When you sustain a significant injury to your hand, it can create difficulty for you when going about your daily life or completing routine tasks. And, in many cases, it can be a detriment to professional success. The good news is that these injuries can often be addressed through traumatic hand injury reconstruction. SuperGroup, PLLC has a proven track record of success in this field. We invite you to learn more about the work done by our plastic and reconstructive surgeons.

Specializing in Hand Surgery

Hand surgery tends to be highly delicate by its very nature and requires the expertise of the most committed and detail-oriented surgeons. At SuperGroup, PLLC, we have proven ourselves up to the task time and time again. Our plastic surgeons are known for the amazing results they deliver to patients who have sustained traumatic hand injuries.

Traumatic injuries to the hand, wrist, and forearm may lead to significant limitations in an individual’s daily living and professional career. Crush injuries along with fractures, tendon or nerve damage, lacerations, and significant soft tissue defects often lead to the need for advanced reconstruction and repair to ensure the sensation and function of the hand remains intact. The field of plastic surgery has developed several innovative and complex approaches to dealing with hand salvage and repair, some of which are discussed below.

  • Hand Lacerations
  • Tendon Damage
  • Nerve Damage
  • Hand Fractures
  • Crush Injuries
  • Amputations
  • Microsurgery
  • Hand Therapy

Hand Lacerations

Severe lacerations to the hand, especially those that involve extensive soft tissue injury with damage to tendons or nerves as discussed below, may require surgical intervention. However, even minor lacerations to the hand can lead to significant scar tissue and possible infection if proper closure is not performed. The role of a plastic surgeon in hand laceration repair is to explore the wound for removal of damaged tissue and of any foreign material that may cause infection. The goals of repair include extensive cleaning of the wound, achieving hemostasis, or the stop of bleeding, and closure with good cosmetic results and no postoperative infection.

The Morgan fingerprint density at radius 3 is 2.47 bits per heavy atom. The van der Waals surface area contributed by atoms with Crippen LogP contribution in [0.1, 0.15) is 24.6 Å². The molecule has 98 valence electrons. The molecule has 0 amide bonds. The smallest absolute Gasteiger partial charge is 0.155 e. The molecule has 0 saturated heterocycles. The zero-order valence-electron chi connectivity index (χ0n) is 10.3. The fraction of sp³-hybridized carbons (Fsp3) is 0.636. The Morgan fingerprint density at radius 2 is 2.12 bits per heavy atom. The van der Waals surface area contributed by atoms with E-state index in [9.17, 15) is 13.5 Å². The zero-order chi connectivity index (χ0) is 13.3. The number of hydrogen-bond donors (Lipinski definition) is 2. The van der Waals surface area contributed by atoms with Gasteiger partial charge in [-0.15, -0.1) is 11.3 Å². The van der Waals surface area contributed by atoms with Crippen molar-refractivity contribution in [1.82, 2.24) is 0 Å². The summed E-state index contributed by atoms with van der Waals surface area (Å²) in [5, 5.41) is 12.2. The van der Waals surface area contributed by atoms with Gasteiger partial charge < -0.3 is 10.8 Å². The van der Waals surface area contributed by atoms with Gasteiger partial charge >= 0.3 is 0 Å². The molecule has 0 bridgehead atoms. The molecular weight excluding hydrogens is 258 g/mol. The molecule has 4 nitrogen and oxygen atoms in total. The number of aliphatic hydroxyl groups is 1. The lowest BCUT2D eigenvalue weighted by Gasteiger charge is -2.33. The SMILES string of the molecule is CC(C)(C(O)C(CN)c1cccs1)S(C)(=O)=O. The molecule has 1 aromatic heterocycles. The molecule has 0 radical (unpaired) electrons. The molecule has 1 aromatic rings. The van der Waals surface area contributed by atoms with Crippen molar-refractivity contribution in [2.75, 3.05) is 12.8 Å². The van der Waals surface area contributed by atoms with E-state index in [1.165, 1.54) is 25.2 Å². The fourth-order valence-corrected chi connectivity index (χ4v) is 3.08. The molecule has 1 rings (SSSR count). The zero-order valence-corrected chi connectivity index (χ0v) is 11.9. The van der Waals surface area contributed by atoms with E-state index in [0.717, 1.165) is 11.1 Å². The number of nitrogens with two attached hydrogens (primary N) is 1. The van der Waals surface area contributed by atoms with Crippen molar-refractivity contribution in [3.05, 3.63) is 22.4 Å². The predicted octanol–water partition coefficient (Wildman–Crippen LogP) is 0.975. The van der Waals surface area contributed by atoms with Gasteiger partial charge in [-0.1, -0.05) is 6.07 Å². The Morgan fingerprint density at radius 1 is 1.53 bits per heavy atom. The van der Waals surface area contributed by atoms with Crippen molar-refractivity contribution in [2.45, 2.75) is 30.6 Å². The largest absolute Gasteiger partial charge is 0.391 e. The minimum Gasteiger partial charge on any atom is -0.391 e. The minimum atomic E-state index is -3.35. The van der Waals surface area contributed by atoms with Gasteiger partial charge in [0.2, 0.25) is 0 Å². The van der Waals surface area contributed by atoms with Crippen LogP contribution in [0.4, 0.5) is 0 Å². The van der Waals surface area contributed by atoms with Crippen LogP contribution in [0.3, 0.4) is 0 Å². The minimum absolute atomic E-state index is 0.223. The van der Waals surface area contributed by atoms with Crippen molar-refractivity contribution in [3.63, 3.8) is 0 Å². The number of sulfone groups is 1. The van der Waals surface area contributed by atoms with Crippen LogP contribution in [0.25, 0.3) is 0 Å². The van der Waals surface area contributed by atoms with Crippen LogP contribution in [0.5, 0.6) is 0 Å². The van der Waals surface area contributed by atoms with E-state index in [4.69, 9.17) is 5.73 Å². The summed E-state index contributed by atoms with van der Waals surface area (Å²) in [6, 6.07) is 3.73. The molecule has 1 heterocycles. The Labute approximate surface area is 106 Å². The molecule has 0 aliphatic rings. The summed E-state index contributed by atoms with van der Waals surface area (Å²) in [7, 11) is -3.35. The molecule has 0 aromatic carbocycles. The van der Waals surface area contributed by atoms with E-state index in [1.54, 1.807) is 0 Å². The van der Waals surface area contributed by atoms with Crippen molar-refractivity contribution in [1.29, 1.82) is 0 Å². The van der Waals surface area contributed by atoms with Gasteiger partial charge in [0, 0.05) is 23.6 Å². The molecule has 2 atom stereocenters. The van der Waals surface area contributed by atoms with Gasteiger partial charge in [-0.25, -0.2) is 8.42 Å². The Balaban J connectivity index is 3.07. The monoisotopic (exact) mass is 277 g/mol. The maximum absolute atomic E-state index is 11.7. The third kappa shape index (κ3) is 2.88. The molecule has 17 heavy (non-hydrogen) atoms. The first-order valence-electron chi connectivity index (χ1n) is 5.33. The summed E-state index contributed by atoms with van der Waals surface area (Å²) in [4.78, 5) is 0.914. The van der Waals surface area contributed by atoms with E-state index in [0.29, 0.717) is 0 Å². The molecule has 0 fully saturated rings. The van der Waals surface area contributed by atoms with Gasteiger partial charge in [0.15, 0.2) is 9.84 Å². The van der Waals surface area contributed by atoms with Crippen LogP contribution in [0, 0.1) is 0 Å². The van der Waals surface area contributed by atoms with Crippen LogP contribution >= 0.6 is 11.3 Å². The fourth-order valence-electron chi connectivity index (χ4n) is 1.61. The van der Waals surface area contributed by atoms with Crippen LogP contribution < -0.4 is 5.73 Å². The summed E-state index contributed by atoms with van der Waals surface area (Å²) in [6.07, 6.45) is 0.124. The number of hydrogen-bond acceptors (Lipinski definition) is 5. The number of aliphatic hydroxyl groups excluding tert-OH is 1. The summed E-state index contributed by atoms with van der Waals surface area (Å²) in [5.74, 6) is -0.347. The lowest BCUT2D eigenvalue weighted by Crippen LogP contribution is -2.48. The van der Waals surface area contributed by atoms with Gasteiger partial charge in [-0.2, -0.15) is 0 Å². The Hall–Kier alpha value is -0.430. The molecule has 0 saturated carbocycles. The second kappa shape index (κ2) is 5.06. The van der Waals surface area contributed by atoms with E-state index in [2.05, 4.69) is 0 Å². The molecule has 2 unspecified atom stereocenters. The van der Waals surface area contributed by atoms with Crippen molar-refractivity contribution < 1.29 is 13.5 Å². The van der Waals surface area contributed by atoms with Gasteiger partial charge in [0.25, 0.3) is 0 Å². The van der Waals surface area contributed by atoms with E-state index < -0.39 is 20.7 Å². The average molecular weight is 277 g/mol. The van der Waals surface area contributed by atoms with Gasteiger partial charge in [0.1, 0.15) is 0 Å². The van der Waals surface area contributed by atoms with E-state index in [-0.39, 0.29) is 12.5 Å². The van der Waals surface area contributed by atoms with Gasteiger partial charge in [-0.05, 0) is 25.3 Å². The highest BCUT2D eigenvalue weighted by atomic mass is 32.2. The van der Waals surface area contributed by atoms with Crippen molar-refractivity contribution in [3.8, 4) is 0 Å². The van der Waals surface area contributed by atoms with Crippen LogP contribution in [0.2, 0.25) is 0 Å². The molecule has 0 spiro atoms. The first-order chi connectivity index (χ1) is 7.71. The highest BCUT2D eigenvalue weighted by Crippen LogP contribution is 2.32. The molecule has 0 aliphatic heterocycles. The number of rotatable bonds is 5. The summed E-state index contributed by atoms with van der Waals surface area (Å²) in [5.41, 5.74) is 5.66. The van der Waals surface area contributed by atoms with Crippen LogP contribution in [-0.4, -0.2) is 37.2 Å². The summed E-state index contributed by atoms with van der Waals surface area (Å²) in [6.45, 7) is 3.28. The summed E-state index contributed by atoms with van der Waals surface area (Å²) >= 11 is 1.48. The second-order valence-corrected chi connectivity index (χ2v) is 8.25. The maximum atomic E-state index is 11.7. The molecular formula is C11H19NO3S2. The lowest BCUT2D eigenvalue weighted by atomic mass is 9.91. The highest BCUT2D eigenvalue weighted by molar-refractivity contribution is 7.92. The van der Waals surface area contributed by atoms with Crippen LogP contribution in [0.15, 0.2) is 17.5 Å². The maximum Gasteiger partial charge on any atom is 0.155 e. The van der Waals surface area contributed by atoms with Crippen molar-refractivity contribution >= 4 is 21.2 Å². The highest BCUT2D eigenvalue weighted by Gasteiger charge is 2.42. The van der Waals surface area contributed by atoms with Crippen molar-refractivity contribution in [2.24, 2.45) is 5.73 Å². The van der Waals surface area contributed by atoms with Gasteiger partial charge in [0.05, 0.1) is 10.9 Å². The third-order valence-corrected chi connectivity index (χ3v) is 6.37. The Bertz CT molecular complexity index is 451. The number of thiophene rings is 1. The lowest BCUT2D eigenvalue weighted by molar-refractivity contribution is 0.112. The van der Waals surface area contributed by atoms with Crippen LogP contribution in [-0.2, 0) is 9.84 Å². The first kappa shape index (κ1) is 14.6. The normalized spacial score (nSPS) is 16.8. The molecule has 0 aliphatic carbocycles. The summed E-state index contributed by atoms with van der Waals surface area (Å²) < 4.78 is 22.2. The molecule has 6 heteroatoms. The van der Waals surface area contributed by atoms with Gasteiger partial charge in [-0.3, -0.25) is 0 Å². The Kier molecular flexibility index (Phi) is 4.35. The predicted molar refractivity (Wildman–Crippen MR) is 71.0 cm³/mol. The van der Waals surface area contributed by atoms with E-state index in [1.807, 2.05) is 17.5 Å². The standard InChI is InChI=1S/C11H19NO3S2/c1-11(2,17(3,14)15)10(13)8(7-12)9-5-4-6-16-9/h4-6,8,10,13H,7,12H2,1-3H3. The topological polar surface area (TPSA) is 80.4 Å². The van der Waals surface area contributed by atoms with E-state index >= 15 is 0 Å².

Tendon Damage

Tendon damage – the need for tendon repair is the most common traumatic hand or finger injury requiring surgery to the hand. Usually following a laceration of some type to the hand, the retracted tendon is located by the plastic surgeon and reconnected to the original site in which it was cut or ruptured. Tendon repairs may either be primary, direct surgical correction as discussed above, or secondary, which involves using a graft from another tendon in the body to repair the ruptured or lacerated tendon. Patients who undergo tendon repair surgery will be placed in a splint post-operatively to ensure the tendon heals properly to restore full function of the hand.

Nerve Damage

Injuries to the nerves of the hand, including branches of the ulnar, radial, and medial nerves, can be detrimental to a patient, as proper sensation to the hand is vital for completing daily living and professional activities. Surgical correction to injured or lacerated nerves includes removal of damaged tissue from the nerve endings. The plastic surgeon will often use a surgical microscope to ensure adequate visualization of nerve fibers, also known as fascicles. If the remaining length of the nerve allows, fascicles are carefully re-aligned and re-attached by the surgeon to ensure sensation and motion is restored with growth of new fibers. If there is not enough healthy nerve tissue remaining after debridement, a nerve graft will be taken from another non-essential part of the body to be used in the hand. The process of nerve regeneration and return of function after surgical repair may take several weeks or months.